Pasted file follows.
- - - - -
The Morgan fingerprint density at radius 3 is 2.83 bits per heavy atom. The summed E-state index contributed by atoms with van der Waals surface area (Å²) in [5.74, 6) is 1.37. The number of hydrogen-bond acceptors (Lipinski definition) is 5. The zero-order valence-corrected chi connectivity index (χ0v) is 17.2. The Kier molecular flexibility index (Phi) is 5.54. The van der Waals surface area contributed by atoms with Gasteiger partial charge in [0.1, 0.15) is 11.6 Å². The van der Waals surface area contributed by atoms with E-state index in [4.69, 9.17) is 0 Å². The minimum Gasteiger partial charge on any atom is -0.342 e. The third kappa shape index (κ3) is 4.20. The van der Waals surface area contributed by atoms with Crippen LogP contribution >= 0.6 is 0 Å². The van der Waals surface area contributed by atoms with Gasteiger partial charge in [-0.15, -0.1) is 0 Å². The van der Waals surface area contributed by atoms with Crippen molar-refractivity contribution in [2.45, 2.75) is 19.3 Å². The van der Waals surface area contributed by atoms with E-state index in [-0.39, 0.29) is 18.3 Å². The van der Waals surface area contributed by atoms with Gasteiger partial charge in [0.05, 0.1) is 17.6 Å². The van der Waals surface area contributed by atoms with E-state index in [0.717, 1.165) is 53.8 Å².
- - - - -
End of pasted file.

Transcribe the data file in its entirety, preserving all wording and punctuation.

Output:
The Morgan fingerprint density at radius 3 is 2.83 bits per heavy atom. The summed E-state index contributed by atoms with van der Waals surface area (Å²) in [5.74, 6) is 1.37. The number of hydrogen-bond acceptors (Lipinski definition) is 5. The zero-order valence-corrected chi connectivity index (χ0v) is 17.2. The Kier molecular flexibility index (Phi) is 5.54. The van der Waals surface area contributed by atoms with Gasteiger partial charge in [0.1, 0.15) is 11.6 Å². The van der Waals surface area contributed by atoms with E-state index in [4.69, 9.17) is 0 Å². The minimum Gasteiger partial charge on any atom is -0.342 e. The third kappa shape index (κ3) is 4.20. The van der Waals surface area contributed by atoms with Crippen LogP contribution >= 0.6 is 0 Å². The van der Waals surface area contributed by atoms with Gasteiger partial charge in [-0.15, -0.1) is 0 Å². The van der Waals surface area contributed by atoms with Crippen molar-refractivity contribution in [2.45, 2.75) is 19.3 Å². The van der Waals surface area contributed by atoms with E-state index in [-0.39, 0.29) is 18.3 Å². The van der Waals surface area contributed by atoms with Gasteiger partial charge in [0.05, 0.1) is 17.6 Å². The van der Waals surface area contributed by atoms with E-state index in [0.717, 1.165) is 53.8 Å².